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What are the symptoms of Patello-femoral knee pain?

Symptoms include pain in the front of the knee, ‘inside’ the knee and sometimes at the back of the knee, which is worsened by putting weight on the leg when in the bent position. For example, when walking up or down stairs, kneeling, squatting, and you often feel stiff after prolonged sitting with your knees bent.

Sometimes you can feel the knees giving way, where the knee can’t support your weight. This is a response to pain rather than actually weakness. This is because of a protective mechanism where your brain inhibits the muscles to stop you using your knee to avoid further damage. (This reflex is so effective that some people never feel the pain, just the feeling of the knee giving way.) This condition could be classified as early wear and tear and could be a precursor to osteoarthritis if left untreated. It can affect people of all ages but tends to be more common as we get older. Sometimes when the cartilage on the kneecap is worn you can hear grating and cracking (crepitus) when bending the knee. It is usually associated with swelling of the knee ranging from mild to moderate. Sometimes the swelling is more prominent at the back of the knee causing a Baker’s cyst.

Why do we get patello-femoral pain?

The patella is a moveable bone that sits between the thigh bone (femur) and shin bone (tibia) and provides an increased mechanical lever for the tendon attaching to it. It is attached to the knee via tendons of the large muscle in the front of the thigh called the quadriceps, which performs the action of straightening the knee.

Underneath the patella is articular joint cartilage. This covering helps the patella move smoothly over the thigh bone as the knee bends and straightens. The knee cap is v-shaped underneath and has two articular surfaces. It is supposed to sit in the middle and slide up and down the middle of the groove in the thigh bone. Poor alignment of the patella combined with overuse can cause inflammation and degeneration of the joint cartilage underneath the kneecap (patella). If this cartilage becomes damaged you will feel pain.

What are the causes of patello-femoral pain?

Patellofemoral pain is often a consequence of patella tracking disorders i.e. an imbalance, which causes the kneecap (patella) to move out of place as you bend and straighten the knee. This puts more pressure on the articular cartilage.

Muscles surrounding the knee, the vastus medialis obliqus (VMO) and the vastus lateralis, help the patella hold its position on movement. An imbalance in these muscles can cause problems. The alignment of the knee, or the Q-angle which is the angle between the thigh bone and the lower leg when looking from the front, can also predispose you to tracking problems. The Q-angle can vary from one person to the next and can vary from one side to the other. It tends to be greater in women. This can be further aggravated if you have poor hip stability. For example, if your hip abductors (gluteus medius) are weak or inhibited it will allow your knee to rotate inwards when you run resulting in knee pain. It is often aggravated by carrying excess weight. Either your own body weight or additional weight from equipment or luggage. It can also be aggravated by congenital variations of the kneecap.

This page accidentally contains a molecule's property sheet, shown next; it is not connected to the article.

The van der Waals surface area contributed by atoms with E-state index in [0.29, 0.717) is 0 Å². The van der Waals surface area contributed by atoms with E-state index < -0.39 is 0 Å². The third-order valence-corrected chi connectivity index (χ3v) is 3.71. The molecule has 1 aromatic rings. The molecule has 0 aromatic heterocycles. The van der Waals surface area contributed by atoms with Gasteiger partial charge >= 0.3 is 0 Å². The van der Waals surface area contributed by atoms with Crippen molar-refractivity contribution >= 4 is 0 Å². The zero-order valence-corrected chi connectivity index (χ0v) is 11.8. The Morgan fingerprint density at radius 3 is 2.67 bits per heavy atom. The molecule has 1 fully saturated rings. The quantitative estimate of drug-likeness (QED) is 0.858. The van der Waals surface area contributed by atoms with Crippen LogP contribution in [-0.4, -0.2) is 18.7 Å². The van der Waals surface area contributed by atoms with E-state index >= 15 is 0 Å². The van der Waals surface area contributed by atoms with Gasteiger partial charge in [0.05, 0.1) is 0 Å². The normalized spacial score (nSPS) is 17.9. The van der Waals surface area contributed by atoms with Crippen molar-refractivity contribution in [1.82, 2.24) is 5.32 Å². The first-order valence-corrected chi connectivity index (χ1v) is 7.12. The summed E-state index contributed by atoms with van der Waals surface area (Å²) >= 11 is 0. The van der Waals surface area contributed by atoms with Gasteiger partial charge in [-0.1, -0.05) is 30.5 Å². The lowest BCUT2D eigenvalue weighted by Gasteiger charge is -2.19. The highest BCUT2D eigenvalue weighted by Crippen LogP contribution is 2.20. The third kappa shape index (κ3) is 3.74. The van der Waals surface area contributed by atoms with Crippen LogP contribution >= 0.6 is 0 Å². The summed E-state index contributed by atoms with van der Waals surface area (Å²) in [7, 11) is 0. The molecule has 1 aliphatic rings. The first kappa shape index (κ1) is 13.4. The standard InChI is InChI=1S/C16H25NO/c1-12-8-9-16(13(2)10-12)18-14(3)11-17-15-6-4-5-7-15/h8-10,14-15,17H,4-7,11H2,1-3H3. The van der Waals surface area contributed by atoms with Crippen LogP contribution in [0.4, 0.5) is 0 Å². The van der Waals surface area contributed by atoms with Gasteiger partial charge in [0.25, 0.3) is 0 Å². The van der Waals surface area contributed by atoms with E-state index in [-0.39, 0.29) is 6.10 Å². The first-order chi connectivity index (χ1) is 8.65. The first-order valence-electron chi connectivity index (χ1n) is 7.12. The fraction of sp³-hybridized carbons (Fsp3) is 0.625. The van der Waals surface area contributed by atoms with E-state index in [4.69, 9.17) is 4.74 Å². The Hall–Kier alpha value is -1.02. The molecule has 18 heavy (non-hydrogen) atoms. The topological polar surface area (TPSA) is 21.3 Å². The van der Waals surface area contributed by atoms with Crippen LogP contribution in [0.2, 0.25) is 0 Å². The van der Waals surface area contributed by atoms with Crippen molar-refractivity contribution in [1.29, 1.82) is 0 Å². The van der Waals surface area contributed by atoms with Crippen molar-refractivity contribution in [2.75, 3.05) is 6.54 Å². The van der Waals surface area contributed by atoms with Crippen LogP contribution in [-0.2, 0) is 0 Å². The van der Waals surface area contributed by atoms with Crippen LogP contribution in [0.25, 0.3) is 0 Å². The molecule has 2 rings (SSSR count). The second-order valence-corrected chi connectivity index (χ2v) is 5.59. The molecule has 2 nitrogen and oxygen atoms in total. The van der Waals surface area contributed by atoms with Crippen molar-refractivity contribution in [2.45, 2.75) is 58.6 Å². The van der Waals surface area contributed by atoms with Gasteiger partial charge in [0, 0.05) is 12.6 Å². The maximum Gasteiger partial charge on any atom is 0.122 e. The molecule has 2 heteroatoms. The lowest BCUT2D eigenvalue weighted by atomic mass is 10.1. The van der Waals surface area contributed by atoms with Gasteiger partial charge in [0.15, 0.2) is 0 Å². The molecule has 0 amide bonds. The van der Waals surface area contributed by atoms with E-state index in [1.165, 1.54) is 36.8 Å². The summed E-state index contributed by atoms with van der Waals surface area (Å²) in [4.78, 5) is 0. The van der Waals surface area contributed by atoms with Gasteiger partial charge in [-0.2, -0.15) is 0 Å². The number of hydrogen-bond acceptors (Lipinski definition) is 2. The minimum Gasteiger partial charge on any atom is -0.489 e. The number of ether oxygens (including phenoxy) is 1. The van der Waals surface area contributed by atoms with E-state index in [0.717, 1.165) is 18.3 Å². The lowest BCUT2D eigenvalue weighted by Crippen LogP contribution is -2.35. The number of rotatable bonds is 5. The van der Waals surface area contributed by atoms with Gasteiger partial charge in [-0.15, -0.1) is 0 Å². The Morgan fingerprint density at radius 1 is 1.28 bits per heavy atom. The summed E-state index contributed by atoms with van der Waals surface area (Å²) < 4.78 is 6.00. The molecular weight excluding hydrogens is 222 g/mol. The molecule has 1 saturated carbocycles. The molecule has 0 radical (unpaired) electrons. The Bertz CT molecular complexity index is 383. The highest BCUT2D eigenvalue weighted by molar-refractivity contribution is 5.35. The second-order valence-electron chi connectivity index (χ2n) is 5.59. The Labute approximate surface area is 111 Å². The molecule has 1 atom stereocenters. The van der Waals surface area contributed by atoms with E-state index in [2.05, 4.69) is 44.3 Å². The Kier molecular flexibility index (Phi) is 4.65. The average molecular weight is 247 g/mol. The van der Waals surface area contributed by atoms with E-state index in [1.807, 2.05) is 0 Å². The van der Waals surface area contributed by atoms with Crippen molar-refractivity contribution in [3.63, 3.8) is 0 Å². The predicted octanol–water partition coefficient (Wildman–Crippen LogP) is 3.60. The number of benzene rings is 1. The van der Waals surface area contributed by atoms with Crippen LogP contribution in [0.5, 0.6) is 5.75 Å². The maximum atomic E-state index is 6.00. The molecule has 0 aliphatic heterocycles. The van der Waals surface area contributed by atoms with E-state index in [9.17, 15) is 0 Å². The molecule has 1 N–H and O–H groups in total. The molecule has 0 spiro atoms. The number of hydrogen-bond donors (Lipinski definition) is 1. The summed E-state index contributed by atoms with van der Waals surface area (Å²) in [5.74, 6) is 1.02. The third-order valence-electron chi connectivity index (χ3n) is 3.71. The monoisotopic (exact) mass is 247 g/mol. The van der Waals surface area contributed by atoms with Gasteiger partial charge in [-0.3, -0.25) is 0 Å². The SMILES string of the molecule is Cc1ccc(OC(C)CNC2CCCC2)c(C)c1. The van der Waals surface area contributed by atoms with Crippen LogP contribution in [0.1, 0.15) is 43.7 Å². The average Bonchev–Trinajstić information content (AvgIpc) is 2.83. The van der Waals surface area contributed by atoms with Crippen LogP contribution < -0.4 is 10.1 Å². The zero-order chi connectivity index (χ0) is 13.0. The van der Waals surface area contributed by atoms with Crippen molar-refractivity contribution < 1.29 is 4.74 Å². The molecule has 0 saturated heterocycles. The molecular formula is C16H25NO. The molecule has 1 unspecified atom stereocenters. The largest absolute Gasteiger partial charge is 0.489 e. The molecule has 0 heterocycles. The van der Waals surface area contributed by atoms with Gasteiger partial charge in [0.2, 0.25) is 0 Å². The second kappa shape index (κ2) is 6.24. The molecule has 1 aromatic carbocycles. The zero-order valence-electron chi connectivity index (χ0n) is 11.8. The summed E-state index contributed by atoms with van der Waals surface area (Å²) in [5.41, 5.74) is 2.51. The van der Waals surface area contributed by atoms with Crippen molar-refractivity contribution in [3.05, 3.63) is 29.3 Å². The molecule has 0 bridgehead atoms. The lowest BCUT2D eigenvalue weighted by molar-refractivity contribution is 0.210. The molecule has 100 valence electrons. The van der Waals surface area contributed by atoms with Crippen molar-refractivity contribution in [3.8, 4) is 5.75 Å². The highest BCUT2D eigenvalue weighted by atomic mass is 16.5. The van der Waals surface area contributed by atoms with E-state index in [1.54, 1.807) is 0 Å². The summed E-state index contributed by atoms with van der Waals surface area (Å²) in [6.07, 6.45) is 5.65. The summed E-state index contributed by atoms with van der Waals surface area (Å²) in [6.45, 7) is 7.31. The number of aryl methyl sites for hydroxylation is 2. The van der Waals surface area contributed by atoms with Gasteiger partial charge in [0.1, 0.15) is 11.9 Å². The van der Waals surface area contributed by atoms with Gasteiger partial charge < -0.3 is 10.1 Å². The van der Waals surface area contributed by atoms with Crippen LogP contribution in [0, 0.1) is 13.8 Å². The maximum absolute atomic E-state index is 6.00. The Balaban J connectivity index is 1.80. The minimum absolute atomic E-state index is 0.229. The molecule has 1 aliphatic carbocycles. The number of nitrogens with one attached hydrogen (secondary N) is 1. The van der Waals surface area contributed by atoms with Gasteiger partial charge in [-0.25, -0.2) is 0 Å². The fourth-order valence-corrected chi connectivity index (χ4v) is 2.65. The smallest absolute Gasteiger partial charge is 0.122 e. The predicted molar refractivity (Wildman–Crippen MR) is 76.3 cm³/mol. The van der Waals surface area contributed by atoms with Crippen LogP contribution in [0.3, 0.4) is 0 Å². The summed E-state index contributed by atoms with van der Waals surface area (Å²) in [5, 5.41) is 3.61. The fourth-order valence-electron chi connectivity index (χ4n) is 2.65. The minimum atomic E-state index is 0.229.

In some cases people are born with congenital variations of the knee, which put them at risk of developing patellofemoral pain including variations in shape, size and location of the patella. The way you walk can also be a factor. Overpronation or “rolling the foot inward excessively” can put increased pressure on the knee joint leading to patello femoral pain. The use of supportive orthotics, or insoles, are often beneficial in this case. Previous trauma and associated scar tissue can have an affect on how your knee is moving and therefore predispose you to pain. Poor technique and equipment in the sport or activity you perform can also be a cause. For example, how you align your hip, knees and feet when squatting, running and cycling.

How do Chiropractors treat patello-femoral pain?

Chiropractic treatment will always address the underlying cause of any problem. It is very important to treat the cause of the problem and not just the symptoms or the pain will simply reoccur. We will assess you for any underlying functional, structural, congenital variations and identify areas of muscle weakness, tightness and imbalance, which need to be corrected to maximise long-term improvement and prevent reoccurrence. This will include your spine and pelvis and lower limb.

We will also check your lower limb alignment including your feet for the need of orthotics. Help you with exercise technique and advise you on equipment. The first step is to get the pain under control and allow the injured structures to heal. It is therefore necessary to modify what you do and we start appropriate exercise early to prevent unnecessary weakness and deconditioning. We use specific chiropractic manipulation and mobilisation techniques to areas of restricted movement in the knee and surrounding joints to improve the function. We use modalities such as laser, ultrasound and interferential therapy to speed up the healing. When appropriate we will increase the level of rehabilitation exercise to help you get back to normal activities as quickly as possible. Knee bracing and taping can be beneficial for some patients.

How long will it take to get better? Patello-femoral pain can take time to heal and there is no set time for recovery. The rate of recovery depends very much on your ability to heal, the severity of the injury, how long it has been present and your compliance to treatment. If the underlying cause of the problem is not corrected you can start to develop osteoarthritis or” wear and tear” on the surface of the kneecap.

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